As much as I love Country music—even the bad stuff—when Christmas comes around, Country music seems to spit out some really bad tracks (it’s not that I don’t think Alan Jackon’s Christmas album isn’t very good it’s just… okay, it’s exactly that). But I want you know that it doesn’t have to be this way! There is some wonderful Christmas music that has that high and lonesome sound—you’ve just got to look for it.
Christmas albums are by nature somewhat stale. It takes real talent to make a beautiful Christmas album—especially with songs that we’ve all heard before. But there are some tracks and albums that give me hope in Christmas music, and even help me love and worship Jesus.
1. Gene Autry- Here Comes Santa Claus
Okay, maybe this song doesn’t draw me into a deep reverence for Jesus. But this song is a cultural catalyst—a staple in the American Christmas canon. This is my favorite “Santa Claus” song. It takes me to a place of Christmasy giddiness. Gene Autry captures the aesthetic of American Christmas in all of its glory. Some might object to the irreverent cultural manifestations of American Christmas, but there is real beauty in culture—ours included. Sure there is sinful materialism and a tinge of moralism in the idea that Santa has a “naughty list” and a “nice list”. But the mythological wonder, the altruism, and the beautiful décor say so much about the character of God—wholly other, compassionate, and beautiful—that maybe we should forgive Santa and give Gene Autry a listen.
I love that Autry sings,
“Lets give thanks to the Lord above, cause Santa Claus comes tonight”
Autry doesn’t need to reconcile the myth with the truth since, as CS Lewis would say, myths sometimes tell us just as much about reality as the facts. Autry probably wasn’t trying to make a big statement here. It’s still a great tune.
2. Ronnie Fauss- Everybody Deserves a Merry Christmas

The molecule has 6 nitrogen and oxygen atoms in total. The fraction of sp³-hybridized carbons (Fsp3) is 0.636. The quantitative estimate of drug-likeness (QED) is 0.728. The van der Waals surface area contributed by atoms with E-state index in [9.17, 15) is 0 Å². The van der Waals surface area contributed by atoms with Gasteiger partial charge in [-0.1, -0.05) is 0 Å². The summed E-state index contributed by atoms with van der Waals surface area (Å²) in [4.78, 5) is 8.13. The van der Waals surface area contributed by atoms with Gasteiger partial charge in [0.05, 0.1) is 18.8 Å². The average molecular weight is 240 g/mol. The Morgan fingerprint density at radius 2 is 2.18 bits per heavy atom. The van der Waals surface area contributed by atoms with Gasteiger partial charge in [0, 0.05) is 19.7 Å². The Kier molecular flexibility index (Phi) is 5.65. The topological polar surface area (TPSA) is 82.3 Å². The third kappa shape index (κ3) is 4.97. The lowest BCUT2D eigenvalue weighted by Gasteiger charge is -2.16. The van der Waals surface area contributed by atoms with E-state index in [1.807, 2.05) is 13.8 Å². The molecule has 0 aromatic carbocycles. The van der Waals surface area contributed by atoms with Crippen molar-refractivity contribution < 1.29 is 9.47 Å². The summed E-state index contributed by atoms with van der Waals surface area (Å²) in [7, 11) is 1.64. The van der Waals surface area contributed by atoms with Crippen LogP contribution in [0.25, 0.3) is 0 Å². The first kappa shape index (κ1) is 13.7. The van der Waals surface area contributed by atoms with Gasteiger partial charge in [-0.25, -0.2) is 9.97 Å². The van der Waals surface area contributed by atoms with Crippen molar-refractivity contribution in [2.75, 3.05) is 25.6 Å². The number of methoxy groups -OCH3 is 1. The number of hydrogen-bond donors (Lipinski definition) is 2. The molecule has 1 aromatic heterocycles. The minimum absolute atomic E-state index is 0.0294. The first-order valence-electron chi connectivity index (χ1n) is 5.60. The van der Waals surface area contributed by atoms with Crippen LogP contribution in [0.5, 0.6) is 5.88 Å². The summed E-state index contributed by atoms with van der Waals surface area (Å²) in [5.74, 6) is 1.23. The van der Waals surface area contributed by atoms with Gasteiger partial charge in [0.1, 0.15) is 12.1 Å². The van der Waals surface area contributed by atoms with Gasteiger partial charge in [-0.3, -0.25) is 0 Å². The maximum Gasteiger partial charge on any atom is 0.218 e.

Ronnie Fauss’s new Christmas album reminds me why I love good Christmas music and good alternative-country. “Everybody Deserves a Merry Christmas” is a fun, romping Christmas song with a great grasp of the heart of Christmas (that is, the heart of Jesus). And, ultimately, it’s just a really good country song (Fauss put out one of my favorite albums of 2013, you should check it out)
Fauss uses the ambiguous genre of “Christmas music” to sing about classic country themes of hard living, bad choices, and drifting. But he does it in a way that directly points back to Jesus. I absolutely love the last verse:
Well I’ve traveled up and down and all across this land
I’ve seen the very best and the very worst of man
My brothers are the drifters, the beggars, and the thieves
And I believe that baby was born for the ones like these
You can buy it on iTunes here.
3. John Prine- Christmas in Prisonhttp://www.youtube.com/watch?v=R1uIFs-pNdc
I have a penchant for songs about prison. Live at Folsom Prison by Johnny Cash is one of my top 5 favorite albums of all time, Jimmie Rogers “In The Jailhouse Now” was one of the songs that led me to country music, and the song above (Fauss’s “Everybody Deserves A Merry Christmas”) takes place in prison. Prison is the perfect setting for Christmas music. It’s full of people who are longing for the love and second chances that the birth of Christ promised.
And, come on, it’s John Prine—everything song he sings is a good country song.
4. Sufjan Stevens- Once In Royal David’s City
So, this one isn’t exactly a country song… at all. But Sufjan’s first Christmas box set, Songs For Christmas, is a powerful and spiritually rich compilation (that includes three versions of “O Come O Come Emmanuel). The album is reverent, beautiful and powerful. His version of “Come Thou Fount” is without a doubt my favorite version of the classic hymn.
One of my favorite tracks on the compilation is one of the two versions of the old tune “Once In Royal David’s City”. It’s a beautiful, banjo driven ode to the momentous birth of Jesus. Sufjan’s soft, almost otherworldly voice adds a powerful reverence to the song that makes it timeless.
5. Emmylou Harris- The First Noel
Without a doubt, Emmylou Harris’ Christmas album Light of the Stable is one of my favorite Christmas albums of all time. And her beautiful, a cappella version of “The First Noel” is the jewel in the crown of the album. Her voice is chilling—per usual—and it sets the “Christmas mood” like almost no other song does.
There are so many more… well, there are some more good country Christmas songs. Willie Nelson put out a pretty good Christmas album, Dylan’s recent Christmas album isn’t terrible, and, of course, Johnny Cash’s classic Christmas album is incredible. But as a lover of both Country music and Christmas, I would like to apologize for the popular lackluster Country Christmas albums of the last 20 years.